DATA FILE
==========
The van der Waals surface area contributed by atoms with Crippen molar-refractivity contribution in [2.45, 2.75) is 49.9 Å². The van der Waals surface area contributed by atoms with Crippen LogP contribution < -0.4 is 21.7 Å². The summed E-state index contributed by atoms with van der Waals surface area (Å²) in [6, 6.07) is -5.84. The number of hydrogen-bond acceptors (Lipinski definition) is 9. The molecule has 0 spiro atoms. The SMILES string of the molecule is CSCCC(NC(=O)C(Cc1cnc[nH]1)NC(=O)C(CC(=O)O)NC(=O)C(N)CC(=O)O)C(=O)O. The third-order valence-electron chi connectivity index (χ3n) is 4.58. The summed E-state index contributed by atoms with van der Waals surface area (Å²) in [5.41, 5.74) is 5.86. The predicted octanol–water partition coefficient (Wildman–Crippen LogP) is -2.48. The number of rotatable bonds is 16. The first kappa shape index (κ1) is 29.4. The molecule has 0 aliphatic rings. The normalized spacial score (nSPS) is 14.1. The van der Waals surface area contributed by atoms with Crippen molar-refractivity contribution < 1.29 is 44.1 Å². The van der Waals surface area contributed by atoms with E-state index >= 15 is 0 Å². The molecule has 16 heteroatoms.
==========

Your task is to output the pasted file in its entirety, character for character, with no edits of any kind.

The van der Waals surface area contributed by atoms with Crippen molar-refractivity contribution in [2.45, 2.75) is 49.9 Å². The van der Waals surface area contributed by atoms with Crippen LogP contribution < -0.4 is 21.7 Å². The summed E-state index contributed by atoms with van der Waals surface area (Å²) in [6, 6.07) is -5.84. The number of hydrogen-bond acceptors (Lipinski definition) is 9. The molecule has 0 spiro atoms. The SMILES string of the molecule is CSCCC(NC(=O)C(Cc1cnc[nH]1)NC(=O)C(CC(=O)O)NC(=O)C(N)CC(=O)O)C(=O)O. The third-order valence-electron chi connectivity index (χ3n) is 4.58. The summed E-state index contributed by atoms with van der Waals surface area (Å²) in [5.41, 5.74) is 5.86. The predicted octanol–water partition coefficient (Wildman–Crippen LogP) is -2.48. The number of rotatable bonds is 16. The first kappa shape index (κ1) is 29.4. The molecule has 0 aliphatic rings. The normalized spacial score (nSPS) is 14.1. The van der Waals surface area contributed by atoms with Crippen molar-refractivity contribution < 1.29 is 44.1 Å². The van der Waals surface area contributed by atoms with E-state index >= 15 is 0 Å². The molecule has 16 heteroatoms.